Our pilot study demonstrated that a comprehensive outpatient rehabilitation program is well-tolerated by patients less than 65 years of age who undergo THA. All subjects completed the intervention and no adverse reports were reported. Our findings also emphasize the need to carefully evaluate and select appropriate outcome measures. Although our pilot sample was small and did not achieve statistical significance, we measured CID between groups in strength measures only. Outcomes that have proven useful in other studies of THA did not detect any CID between our study groups, which were a young cohort of patients undergoing THA.
Using a hand held dynamometer, we were able to measure CID in all strength measures between groups at the initial post-intervention assessments . Although both groups made substantial gains in strength over time, the mean changes measured in strength were much greater in the Intervention group, particularly at the four month evaluation.
Interestingly, this strength difference did not impact performance on the six-minute walk test, which has been shown to be a useful measure to assess outcomes following TJA . No CID was measured between groups over time. The six minute walk test was selected because it measures both speed and endurance. However, in this younger group, more challenging performance-based functional tests may be required . Use of a formal gait laboratory assessment also did not detect any CID between groups. This was a particularly disappointing finding as formal gait re-training was a component of the intensive rehabilitation program.
Similar to others [3, 4], marked improvement occurred in self-reported HRQL over the first year following THA in our pilot study. Ceiling effects were reported in more than 40% of WOMAC Pain scores, but only 5% of WOMAC Function scores. However, with all subjects reporting substantial improvements in pain and function, the WOMAC was unable to discriminate between groups with group differences being well under the established CID .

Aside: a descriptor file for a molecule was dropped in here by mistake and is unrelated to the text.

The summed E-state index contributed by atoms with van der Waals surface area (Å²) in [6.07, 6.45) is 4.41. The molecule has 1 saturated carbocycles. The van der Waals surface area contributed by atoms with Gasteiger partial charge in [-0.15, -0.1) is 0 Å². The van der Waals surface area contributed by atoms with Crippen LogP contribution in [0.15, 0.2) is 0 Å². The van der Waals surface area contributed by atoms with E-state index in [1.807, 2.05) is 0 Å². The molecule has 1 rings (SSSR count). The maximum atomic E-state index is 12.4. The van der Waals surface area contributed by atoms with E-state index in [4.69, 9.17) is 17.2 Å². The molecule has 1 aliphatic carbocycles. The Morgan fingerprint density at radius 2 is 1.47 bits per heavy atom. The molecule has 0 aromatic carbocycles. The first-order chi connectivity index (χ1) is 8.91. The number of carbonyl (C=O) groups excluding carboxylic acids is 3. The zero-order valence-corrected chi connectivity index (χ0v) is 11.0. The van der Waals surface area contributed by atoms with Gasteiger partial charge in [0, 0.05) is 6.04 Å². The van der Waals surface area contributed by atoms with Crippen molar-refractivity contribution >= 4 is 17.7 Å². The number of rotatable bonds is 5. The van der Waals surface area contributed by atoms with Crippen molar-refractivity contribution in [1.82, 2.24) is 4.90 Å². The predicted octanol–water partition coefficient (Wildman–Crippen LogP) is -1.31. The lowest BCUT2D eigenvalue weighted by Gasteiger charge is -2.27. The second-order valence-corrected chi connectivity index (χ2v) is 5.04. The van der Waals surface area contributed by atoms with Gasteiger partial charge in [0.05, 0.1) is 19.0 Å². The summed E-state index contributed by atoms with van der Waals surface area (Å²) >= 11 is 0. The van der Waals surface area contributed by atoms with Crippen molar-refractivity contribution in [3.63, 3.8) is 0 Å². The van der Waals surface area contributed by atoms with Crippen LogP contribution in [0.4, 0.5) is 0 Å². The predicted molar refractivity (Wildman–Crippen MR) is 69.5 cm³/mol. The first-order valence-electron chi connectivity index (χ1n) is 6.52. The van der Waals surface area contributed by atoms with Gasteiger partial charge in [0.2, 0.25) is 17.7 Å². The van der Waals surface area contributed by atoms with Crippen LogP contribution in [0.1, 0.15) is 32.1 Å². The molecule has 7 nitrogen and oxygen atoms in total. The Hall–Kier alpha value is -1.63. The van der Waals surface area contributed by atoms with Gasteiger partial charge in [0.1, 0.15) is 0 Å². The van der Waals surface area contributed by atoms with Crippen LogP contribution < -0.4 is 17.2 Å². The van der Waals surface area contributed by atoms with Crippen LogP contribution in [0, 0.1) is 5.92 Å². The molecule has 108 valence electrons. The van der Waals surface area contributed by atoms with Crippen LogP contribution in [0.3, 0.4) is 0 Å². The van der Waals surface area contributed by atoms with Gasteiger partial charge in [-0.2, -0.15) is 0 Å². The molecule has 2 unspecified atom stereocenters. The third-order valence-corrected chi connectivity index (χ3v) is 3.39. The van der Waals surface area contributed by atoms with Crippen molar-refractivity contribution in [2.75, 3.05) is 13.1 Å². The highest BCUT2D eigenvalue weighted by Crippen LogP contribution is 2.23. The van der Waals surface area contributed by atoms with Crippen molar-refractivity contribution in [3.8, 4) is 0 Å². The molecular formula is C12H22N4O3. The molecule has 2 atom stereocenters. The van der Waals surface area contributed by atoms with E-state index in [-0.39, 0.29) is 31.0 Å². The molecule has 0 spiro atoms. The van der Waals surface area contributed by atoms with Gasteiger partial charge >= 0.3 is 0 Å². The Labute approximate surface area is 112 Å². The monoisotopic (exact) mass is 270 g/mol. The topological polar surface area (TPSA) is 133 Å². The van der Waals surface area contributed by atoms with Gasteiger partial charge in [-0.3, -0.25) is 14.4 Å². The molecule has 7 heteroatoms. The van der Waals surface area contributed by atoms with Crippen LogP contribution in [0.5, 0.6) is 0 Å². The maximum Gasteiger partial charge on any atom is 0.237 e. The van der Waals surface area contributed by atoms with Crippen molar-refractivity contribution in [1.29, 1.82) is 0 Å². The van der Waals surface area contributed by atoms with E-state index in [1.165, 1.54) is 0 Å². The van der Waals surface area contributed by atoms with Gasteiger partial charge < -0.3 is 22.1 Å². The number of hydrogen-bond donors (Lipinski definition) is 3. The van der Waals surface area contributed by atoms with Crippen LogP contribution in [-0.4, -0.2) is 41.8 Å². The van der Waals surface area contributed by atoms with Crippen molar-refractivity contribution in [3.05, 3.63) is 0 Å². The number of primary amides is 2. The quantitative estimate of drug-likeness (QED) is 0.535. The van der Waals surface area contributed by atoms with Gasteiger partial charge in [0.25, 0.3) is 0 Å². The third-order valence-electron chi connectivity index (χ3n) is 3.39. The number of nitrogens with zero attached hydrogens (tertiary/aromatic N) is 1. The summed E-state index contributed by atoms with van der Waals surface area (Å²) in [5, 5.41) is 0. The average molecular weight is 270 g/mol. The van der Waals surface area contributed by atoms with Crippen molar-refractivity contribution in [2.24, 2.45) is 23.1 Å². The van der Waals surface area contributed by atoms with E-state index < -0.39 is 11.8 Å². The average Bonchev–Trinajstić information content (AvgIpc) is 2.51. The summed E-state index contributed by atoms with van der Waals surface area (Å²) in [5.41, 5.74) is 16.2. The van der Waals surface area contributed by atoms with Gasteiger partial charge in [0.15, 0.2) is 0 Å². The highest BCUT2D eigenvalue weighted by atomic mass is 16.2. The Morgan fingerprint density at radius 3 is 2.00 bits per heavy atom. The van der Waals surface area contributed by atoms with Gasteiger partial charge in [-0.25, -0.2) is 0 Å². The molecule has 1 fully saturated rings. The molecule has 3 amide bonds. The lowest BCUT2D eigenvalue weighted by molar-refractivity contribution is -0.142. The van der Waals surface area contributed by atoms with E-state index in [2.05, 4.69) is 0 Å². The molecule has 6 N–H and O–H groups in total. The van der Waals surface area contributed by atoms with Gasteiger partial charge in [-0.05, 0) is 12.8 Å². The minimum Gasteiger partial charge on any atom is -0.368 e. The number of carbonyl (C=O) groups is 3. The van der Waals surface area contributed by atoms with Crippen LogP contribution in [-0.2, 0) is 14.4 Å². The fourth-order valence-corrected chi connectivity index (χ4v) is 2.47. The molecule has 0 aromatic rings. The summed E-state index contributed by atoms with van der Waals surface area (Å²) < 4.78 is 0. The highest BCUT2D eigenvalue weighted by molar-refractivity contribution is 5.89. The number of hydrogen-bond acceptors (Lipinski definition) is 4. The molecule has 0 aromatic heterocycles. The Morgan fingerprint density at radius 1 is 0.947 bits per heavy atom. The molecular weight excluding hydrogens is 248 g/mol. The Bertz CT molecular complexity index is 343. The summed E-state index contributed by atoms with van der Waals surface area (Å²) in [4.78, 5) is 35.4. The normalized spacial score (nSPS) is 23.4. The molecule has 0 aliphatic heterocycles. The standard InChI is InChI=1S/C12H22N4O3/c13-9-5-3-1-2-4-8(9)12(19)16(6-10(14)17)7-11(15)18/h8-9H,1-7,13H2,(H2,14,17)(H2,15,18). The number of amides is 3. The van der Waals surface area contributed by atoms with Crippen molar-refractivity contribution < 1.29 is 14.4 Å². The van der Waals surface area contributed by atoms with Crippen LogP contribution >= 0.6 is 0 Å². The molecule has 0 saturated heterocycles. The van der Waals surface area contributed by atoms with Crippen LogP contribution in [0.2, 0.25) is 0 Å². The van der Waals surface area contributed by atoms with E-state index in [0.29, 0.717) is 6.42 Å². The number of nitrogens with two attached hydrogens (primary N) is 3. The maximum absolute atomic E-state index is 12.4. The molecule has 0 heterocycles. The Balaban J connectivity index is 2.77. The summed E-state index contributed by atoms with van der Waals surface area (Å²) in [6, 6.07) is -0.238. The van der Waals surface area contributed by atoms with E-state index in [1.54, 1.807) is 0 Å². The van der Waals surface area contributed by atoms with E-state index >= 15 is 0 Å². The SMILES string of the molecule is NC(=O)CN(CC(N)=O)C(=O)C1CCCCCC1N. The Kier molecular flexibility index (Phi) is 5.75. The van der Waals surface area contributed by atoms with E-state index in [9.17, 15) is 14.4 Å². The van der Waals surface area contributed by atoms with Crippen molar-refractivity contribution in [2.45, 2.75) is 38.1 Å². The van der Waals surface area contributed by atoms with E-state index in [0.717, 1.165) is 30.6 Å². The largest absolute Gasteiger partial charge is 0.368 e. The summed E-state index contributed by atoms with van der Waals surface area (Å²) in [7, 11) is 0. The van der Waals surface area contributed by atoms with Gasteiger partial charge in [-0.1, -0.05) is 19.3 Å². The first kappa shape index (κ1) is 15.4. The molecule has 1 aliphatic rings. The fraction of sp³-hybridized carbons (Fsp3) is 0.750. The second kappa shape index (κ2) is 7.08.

Our study followed the recommendations of the Medical Research Council’s Guidelines on developing complex interventions . Rehabilitation falls into the category of complex interventions because rehabilitation programs typically involve multiple components and may be delivered and evaluated in different formats [6, 15, 16]. Rehabilitation practitioners often do not adequately describe their intervention content or do not consider the impact of selected outcome measures and timing of the evaluation. Our goal with this pilot study was to determine the feasibility of our comprehensive program as well as to explore appropriate outcomes and outcome measures, and the timing of the evaluations prior to undertaking a definitive RCT.
Evaluation of the impact of the intervention both immediately after the intervention and again eight months later demonstrated that Intervention subjects maintained their earlier strength gains, but also demonstrated that Control subjects regained their strength more slowly over the first post-operative year in most hip musculature. Further evaluation is needed to determine if there is any long-term impact to the intensive rehabilitation program or if it allows earlier return to activity and work in this younger cohort.
This pilot study was a useful preliminary step in determining the feasibility of the intervention as well as determining appropriate outcome measures and assessment time points. Using a randomized design with blinded assessment of outcomes at multiple time points increases the likelihood that our findings were measuring the impact of the intervention. Although we found that the program was feasible and well-tolerated by our subjects, we also determined that commonly used self-report and performance-based outcome measures for subjects undergoing THA do not appear to be appropriate to detect differences in postoperative rehabilitation in this younger cohort. Thus, this initial pilot study circumvented a large and expensive randomized trial being undertaken with inappropriate outcome measures.
However, the sample was small and there were some baseline imbalances between groups in HRQL that might have affected our results. Although the Intervention group reported more overall preoperative health limitations, they surpassed the Control group in these same health dimensions at the one-year assessment. We were able to detect CID in strength measures, but cannot be assured that these findings will be re-produced in a large well-powered RCT. Further, we did not record the specific care provided to the Control group. In the future RCT, ‘usual care’ should be as standardized as possible and recorded to fully measure the differences between the usual care and intervention programs.